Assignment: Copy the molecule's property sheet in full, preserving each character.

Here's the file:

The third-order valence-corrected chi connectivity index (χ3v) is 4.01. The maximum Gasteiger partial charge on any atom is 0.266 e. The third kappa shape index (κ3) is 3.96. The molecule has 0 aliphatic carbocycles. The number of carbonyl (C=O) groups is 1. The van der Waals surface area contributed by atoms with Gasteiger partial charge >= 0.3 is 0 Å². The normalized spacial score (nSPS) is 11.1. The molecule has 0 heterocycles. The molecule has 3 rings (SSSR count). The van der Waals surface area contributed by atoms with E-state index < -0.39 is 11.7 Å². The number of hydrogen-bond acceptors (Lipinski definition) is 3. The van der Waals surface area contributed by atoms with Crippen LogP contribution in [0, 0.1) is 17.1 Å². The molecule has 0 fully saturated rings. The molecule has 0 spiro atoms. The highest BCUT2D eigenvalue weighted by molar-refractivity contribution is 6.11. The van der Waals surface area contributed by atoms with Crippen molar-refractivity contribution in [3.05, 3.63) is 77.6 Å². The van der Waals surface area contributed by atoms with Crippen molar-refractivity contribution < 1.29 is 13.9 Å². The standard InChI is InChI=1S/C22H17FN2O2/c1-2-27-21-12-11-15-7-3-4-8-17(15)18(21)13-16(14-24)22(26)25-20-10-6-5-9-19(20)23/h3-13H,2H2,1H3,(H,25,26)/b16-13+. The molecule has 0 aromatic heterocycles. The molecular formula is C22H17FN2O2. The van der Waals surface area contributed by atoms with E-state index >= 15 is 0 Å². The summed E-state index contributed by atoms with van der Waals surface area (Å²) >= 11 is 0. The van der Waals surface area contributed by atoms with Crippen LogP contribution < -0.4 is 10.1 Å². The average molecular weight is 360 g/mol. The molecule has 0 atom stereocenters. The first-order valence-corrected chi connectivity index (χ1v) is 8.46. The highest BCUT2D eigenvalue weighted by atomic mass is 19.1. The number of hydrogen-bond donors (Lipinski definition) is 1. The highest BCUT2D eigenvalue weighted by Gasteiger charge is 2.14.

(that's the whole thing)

The third-order valence-corrected chi connectivity index (χ3v) is 4.01. The maximum Gasteiger partial charge on any atom is 0.266 e. The third kappa shape index (κ3) is 3.96. The molecule has 0 aliphatic carbocycles. The number of carbonyl (C=O) groups is 1. The van der Waals surface area contributed by atoms with Gasteiger partial charge >= 0.3 is 0 Å². The normalized spacial score (nSPS) is 11.1. The molecule has 0 heterocycles. The molecule has 3 rings (SSSR count). The van der Waals surface area contributed by atoms with E-state index < -0.39 is 11.7 Å². The number of hydrogen-bond acceptors (Lipinski definition) is 3. The van der Waals surface area contributed by atoms with Crippen LogP contribution in [0, 0.1) is 17.1 Å². The molecule has 0 fully saturated rings. The molecule has 0 spiro atoms. The highest BCUT2D eigenvalue weighted by molar-refractivity contribution is 6.11. The van der Waals surface area contributed by atoms with Crippen molar-refractivity contribution in [3.05, 3.63) is 77.6 Å². The van der Waals surface area contributed by atoms with Crippen molar-refractivity contribution < 1.29 is 13.9 Å². The standard InChI is InChI=1S/C22H17FN2O2/c1-2-27-21-12-11-15-7-3-4-8-17(15)18(21)13-16(14-24)22(26)25-20-10-6-5-9-19(20)23/h3-13H,2H2,1H3,(H,25,26)/b16-13+. The molecule has 0 aromatic heterocycles. The molecular formula is C22H17FN2O2. The van der Waals surface area contributed by atoms with E-state index >= 15 is 0 Å². The summed E-state index contributed by atoms with van der Waals surface area (Å²) >= 11 is 0. The van der Waals surface area contributed by atoms with Crippen LogP contribution < -0.4 is 10.1 Å². The average molecular weight is 360 g/mol. The molecule has 0 atom stereocenters. The first-order valence-corrected chi connectivity index (χ1v) is 8.46. The highest BCUT2D eigenvalue weighted by atomic mass is 19.1. The number of hydrogen-bond donors (Lipinski definition) is 1. The highest BCUT2D eigenvalue weighted by Gasteiger charge is 2.14.